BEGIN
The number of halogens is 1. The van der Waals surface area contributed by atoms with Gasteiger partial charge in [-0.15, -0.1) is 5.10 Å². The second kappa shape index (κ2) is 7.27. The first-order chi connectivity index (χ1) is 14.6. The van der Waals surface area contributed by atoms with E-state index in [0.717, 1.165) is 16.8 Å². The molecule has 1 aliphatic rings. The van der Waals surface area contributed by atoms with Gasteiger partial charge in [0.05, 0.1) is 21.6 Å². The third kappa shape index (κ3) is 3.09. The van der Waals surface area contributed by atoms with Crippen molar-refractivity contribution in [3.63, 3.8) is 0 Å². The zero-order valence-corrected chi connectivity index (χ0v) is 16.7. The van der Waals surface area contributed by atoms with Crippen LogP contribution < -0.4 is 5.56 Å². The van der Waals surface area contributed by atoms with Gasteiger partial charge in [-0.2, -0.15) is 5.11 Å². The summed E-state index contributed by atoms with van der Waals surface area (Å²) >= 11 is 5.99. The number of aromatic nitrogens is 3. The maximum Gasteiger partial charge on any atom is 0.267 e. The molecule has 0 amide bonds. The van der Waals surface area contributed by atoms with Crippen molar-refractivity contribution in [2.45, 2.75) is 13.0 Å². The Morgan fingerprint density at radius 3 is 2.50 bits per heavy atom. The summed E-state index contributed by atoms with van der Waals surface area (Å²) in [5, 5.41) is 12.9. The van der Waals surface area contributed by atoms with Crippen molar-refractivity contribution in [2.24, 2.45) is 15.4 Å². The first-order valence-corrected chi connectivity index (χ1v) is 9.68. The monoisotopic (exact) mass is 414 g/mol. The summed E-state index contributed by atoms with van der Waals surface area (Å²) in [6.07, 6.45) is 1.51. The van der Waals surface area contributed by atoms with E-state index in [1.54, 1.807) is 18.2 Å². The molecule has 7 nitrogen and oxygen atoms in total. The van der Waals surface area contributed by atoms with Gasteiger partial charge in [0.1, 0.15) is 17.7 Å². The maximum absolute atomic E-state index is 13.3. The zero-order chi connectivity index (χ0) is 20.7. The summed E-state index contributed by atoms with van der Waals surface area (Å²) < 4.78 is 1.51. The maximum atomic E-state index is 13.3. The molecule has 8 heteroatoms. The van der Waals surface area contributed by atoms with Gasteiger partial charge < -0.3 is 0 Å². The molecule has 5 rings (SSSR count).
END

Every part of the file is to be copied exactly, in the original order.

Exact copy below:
The number of halogens is 1. The van der Waals surface area contributed by atoms with Gasteiger partial charge in [-0.15, -0.1) is 5.10 Å². The second kappa shape index (κ2) is 7.27. The first-order chi connectivity index (χ1) is 14.6. The van der Waals surface area contributed by atoms with E-state index in [0.717, 1.165) is 16.8 Å². The molecule has 1 aliphatic rings. The van der Waals surface area contributed by atoms with Gasteiger partial charge in [0.05, 0.1) is 21.6 Å². The third kappa shape index (κ3) is 3.09. The van der Waals surface area contributed by atoms with Crippen molar-refractivity contribution in [3.63, 3.8) is 0 Å². The zero-order valence-corrected chi connectivity index (χ0v) is 16.7. The van der Waals surface area contributed by atoms with Crippen LogP contribution < -0.4 is 5.56 Å². The van der Waals surface area contributed by atoms with Gasteiger partial charge in [-0.2, -0.15) is 5.11 Å². The summed E-state index contributed by atoms with van der Waals surface area (Å²) >= 11 is 5.99. The number of aromatic nitrogens is 3. The maximum Gasteiger partial charge on any atom is 0.267 e. The molecule has 0 amide bonds. The van der Waals surface area contributed by atoms with Crippen molar-refractivity contribution in [2.45, 2.75) is 13.0 Å². The Morgan fingerprint density at radius 3 is 2.50 bits per heavy atom. The summed E-state index contributed by atoms with van der Waals surface area (Å²) in [5, 5.41) is 12.9. The van der Waals surface area contributed by atoms with Crippen molar-refractivity contribution in [2.24, 2.45) is 15.4 Å². The first-order valence-corrected chi connectivity index (χ1v) is 9.68. The monoisotopic (exact) mass is 414 g/mol. The summed E-state index contributed by atoms with van der Waals surface area (Å²) in [6.07, 6.45) is 1.51. The van der Waals surface area contributed by atoms with E-state index in [1.54, 1.807) is 18.2 Å². The molecule has 7 nitrogen and oxygen atoms in total. The van der Waals surface area contributed by atoms with Gasteiger partial charge in [0.1, 0.15) is 17.7 Å². The maximum absolute atomic E-state index is 13.3. The zero-order chi connectivity index (χ0) is 20.7. The summed E-state index contributed by atoms with van der Waals surface area (Å²) < 4.78 is 1.51. The maximum atomic E-state index is 13.3. The molecule has 8 heteroatoms. The van der Waals surface area contributed by atoms with Gasteiger partial charge < -0.3 is 0 Å². The molecule has 5 rings (SSSR count).